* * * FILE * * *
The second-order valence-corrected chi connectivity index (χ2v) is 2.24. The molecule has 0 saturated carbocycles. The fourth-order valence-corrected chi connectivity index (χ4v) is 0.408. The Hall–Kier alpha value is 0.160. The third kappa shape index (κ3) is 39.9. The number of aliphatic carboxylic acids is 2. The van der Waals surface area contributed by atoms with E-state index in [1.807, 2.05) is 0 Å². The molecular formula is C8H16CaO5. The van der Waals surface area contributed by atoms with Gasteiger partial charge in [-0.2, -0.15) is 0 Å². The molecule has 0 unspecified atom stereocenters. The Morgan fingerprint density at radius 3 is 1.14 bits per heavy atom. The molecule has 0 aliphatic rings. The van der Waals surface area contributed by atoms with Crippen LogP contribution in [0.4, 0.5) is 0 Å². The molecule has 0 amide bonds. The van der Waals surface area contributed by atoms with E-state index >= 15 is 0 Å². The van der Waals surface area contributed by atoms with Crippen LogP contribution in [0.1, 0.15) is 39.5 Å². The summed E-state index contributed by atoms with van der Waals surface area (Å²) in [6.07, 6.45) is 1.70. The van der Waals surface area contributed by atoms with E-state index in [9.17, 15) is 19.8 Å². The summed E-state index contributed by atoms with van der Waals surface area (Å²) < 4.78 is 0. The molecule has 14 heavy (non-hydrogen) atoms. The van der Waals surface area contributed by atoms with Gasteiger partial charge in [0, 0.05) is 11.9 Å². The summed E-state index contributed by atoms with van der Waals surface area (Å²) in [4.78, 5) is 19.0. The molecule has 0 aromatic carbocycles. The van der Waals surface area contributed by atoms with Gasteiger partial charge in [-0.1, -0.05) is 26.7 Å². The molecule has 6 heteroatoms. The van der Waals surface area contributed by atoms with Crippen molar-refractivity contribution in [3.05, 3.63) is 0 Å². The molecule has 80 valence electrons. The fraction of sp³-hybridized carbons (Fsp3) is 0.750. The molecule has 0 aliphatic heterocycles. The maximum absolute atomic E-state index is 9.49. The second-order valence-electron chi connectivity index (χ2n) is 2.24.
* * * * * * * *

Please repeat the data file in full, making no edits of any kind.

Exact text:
The second-order valence-corrected chi connectivity index (χ2v) is 2.24. The molecule has 0 saturated carbocycles. The fourth-order valence-corrected chi connectivity index (χ4v) is 0.408. The Hall–Kier alpha value is 0.160. The third kappa shape index (κ3) is 39.9. The number of aliphatic carboxylic acids is 2. The van der Waals surface area contributed by atoms with E-state index in [1.807, 2.05) is 0 Å². The molecular formula is C8H16CaO5. The van der Waals surface area contributed by atoms with Gasteiger partial charge in [-0.2, -0.15) is 0 Å². The molecule has 0 unspecified atom stereocenters. The Morgan fingerprint density at radius 3 is 1.14 bits per heavy atom. The molecule has 0 aliphatic rings. The van der Waals surface area contributed by atoms with Crippen LogP contribution in [0.4, 0.5) is 0 Å². The molecule has 0 amide bonds. The van der Waals surface area contributed by atoms with E-state index >= 15 is 0 Å². The van der Waals surface area contributed by atoms with Crippen LogP contribution in [0.1, 0.15) is 39.5 Å². The summed E-state index contributed by atoms with van der Waals surface area (Å²) in [6.07, 6.45) is 1.70. The van der Waals surface area contributed by atoms with E-state index in [9.17, 15) is 19.8 Å². The summed E-state index contributed by atoms with van der Waals surface area (Å²) < 4.78 is 0. The molecule has 14 heavy (non-hydrogen) atoms. The van der Waals surface area contributed by atoms with Gasteiger partial charge in [0, 0.05) is 11.9 Å². The summed E-state index contributed by atoms with van der Waals surface area (Å²) in [4.78, 5) is 19.0. The molecule has 0 aromatic carbocycles. The van der Waals surface area contributed by atoms with Gasteiger partial charge in [-0.1, -0.05) is 26.7 Å². The molecule has 6 heteroatoms. The van der Waals surface area contributed by atoms with Crippen molar-refractivity contribution in [3.05, 3.63) is 0 Å². The molecule has 80 valence electrons. The fraction of sp³-hybridized carbons (Fsp3) is 0.750. The molecule has 0 aliphatic heterocycles. The maximum absolute atomic E-state index is 9.49. The second-order valence-electron chi connectivity index (χ2n) is 2.24.